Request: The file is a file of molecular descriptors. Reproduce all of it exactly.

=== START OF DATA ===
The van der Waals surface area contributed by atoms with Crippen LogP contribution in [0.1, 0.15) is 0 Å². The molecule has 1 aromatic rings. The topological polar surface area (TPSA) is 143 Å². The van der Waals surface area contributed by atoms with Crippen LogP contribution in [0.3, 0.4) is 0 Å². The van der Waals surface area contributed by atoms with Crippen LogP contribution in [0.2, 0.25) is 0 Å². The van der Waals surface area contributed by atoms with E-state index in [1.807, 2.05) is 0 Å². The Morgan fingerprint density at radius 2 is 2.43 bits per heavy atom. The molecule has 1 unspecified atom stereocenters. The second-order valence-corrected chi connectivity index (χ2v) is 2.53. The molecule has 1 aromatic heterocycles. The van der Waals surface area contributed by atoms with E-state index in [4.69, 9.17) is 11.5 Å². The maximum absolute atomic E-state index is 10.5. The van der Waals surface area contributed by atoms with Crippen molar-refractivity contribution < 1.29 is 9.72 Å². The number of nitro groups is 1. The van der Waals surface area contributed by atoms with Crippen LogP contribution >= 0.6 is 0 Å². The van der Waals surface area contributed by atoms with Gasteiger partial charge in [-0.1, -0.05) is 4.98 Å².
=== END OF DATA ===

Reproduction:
The van der Waals surface area contributed by atoms with Crippen LogP contribution in [0.1, 0.15) is 0 Å². The molecule has 1 aromatic rings. The topological polar surface area (TPSA) is 143 Å². The van der Waals surface area contributed by atoms with Crippen LogP contribution in [0.3, 0.4) is 0 Å². The van der Waals surface area contributed by atoms with Crippen LogP contribution in [0.2, 0.25) is 0 Å². The van der Waals surface area contributed by atoms with E-state index in [1.807, 2.05) is 0 Å². The Morgan fingerprint density at radius 2 is 2.43 bits per heavy atom. The molecule has 1 unspecified atom stereocenters. The second-order valence-corrected chi connectivity index (χ2v) is 2.53. The molecule has 1 aromatic heterocycles. The van der Waals surface area contributed by atoms with E-state index in [4.69, 9.17) is 11.5 Å². The maximum absolute atomic E-state index is 10.5. The van der Waals surface area contributed by atoms with Crippen molar-refractivity contribution < 1.29 is 9.72 Å². The number of nitro groups is 1. The van der Waals surface area contributed by atoms with Crippen LogP contribution >= 0.6 is 0 Å². The van der Waals surface area contributed by atoms with Gasteiger partial charge in [-0.1, -0.05) is 4.98 Å².